One factor limiting the output of today’s power stations is the metals used in the blades, bearings and seals of their steam turbines, which tend to soften and elongate well before their melting point. Solve these problems, and you could conceivably raise temperatures on anything that converts heat to electricity using a steam turbine, with a resulting boost in efficiency and a reduction in waste heat being lost.
Researchers at Sandia Labs, Ames National Laboratory and Iowa State University say they’ve created a 3D-printable high-performance superalloy that’s stronger and lighter than the state-of-the-art high-temperature alloys used today. They’ve published their findings in the journal Applied Materials Today.
Composed of 42% aluminum, 25% titanium, 13% niobium, 8% zirconium, 8% molybdenum and 4% tantalum, this material is an example of a “multi-principal-element superalloy,” or MPES. Most alloys are made chiefly out of one primary element, combined with low concentrations of other elements to boost certain properties, but multi-principal-element alloys have high concentrations of three or more elements.
According to the research team, a wide variety of these alloys are showing great promise on a number of metrics; strength-to-weight, fracture toughness, corrosion and radiation resistance, wear resistance, and others. But the MPES subset this team has explored excels at high strength in high-temperature situations.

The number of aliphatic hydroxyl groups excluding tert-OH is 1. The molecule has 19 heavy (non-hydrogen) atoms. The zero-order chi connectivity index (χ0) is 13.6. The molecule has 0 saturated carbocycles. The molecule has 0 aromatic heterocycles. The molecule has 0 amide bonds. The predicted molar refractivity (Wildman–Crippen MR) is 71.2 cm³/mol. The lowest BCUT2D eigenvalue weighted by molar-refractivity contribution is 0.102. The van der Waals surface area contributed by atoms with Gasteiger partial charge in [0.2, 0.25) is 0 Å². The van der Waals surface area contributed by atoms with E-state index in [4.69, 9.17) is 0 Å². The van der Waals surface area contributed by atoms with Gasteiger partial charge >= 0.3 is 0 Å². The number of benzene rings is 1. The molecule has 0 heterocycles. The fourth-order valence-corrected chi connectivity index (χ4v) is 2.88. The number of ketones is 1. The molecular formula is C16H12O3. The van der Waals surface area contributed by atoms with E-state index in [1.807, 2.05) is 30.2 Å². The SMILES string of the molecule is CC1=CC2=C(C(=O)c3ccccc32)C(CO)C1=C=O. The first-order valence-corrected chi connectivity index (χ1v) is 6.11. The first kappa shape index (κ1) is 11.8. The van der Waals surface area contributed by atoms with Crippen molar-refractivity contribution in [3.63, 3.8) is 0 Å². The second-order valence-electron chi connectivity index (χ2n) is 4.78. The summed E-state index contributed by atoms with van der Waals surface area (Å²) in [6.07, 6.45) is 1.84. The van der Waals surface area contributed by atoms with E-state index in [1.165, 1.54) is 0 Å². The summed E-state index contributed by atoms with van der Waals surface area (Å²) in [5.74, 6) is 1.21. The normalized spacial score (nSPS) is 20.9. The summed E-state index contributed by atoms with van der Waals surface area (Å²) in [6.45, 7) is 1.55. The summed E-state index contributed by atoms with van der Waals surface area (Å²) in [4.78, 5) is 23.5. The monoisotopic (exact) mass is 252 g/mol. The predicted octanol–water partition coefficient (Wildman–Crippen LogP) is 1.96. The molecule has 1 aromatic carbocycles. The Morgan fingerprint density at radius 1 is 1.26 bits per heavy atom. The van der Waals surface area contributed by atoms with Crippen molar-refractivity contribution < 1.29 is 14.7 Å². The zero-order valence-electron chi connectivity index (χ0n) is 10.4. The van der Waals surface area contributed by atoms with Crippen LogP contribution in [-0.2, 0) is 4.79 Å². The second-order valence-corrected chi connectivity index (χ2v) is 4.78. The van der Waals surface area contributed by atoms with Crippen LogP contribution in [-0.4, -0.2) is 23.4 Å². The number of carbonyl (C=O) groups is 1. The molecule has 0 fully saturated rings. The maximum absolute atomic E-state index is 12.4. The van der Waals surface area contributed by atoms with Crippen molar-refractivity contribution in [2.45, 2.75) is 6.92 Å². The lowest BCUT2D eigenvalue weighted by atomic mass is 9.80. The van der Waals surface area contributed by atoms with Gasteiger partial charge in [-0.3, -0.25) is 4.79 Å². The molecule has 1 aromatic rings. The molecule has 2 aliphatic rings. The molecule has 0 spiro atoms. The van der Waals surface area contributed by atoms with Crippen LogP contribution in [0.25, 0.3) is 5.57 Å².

“The specific strength of the MPES based on the ratio of hardness and density is 1.8–2.6 GPa-cm3/g,” reads the study, “a value that surpasses all known alloys, including intermetallic compounds and legacy titanium aluminides, refractory MPEAs, and conventional Ni-based superalloys. This specific strength is a 300% improvement over Inconel 718 based on measured peak hardness  of 4.5 GPa and density of 8.2 g/cm3, which gives a ratio of 0.55 GPa-cm3/g.”
It’s also designed specifically to be 3D-printable in powdered form, enabling it to be laid out in “unusual nanoscale microstructures” that the research team found were “insensitive to exposure at 800 °C [1,472 °F] for one hour” – considerably hotter than the 570-odd °C (1,058 °F) at which a typical coal-based power plant runs.
Indeed, the 3D printing process accepted “compositionally segregated, high-impurity” powdered feedstock – the printer itself mixed the alloy as it melted the component metals.
The researchers say this work points to a larger class of MPES materials ready to be explored, with immediately interesting potential in aerospace as well as energy. They warn that further work on the 3D printing process is needed before they’ll reliably be able to produce large parts in these alloys without microscopic cracks, and that the feedstock includes some fairly expensive metals that’ll make this particular MPES tough to scale up for broader use in applications where cost is a high priority.
“With all those caveats, if this is scalable and we can make a bulk part out of this, it’s a game changer,” says Sandia scientist Andrew Kustas in a press release. “We’re showing that this material can access previously unobtainable combinations of high strength, low weight and high-temperature resiliency. We think part of the reason we achieved this is because of the additive manufacturing approach.”
The study is open access in the journal Applied Materials Today.
Source: Sandia Labs
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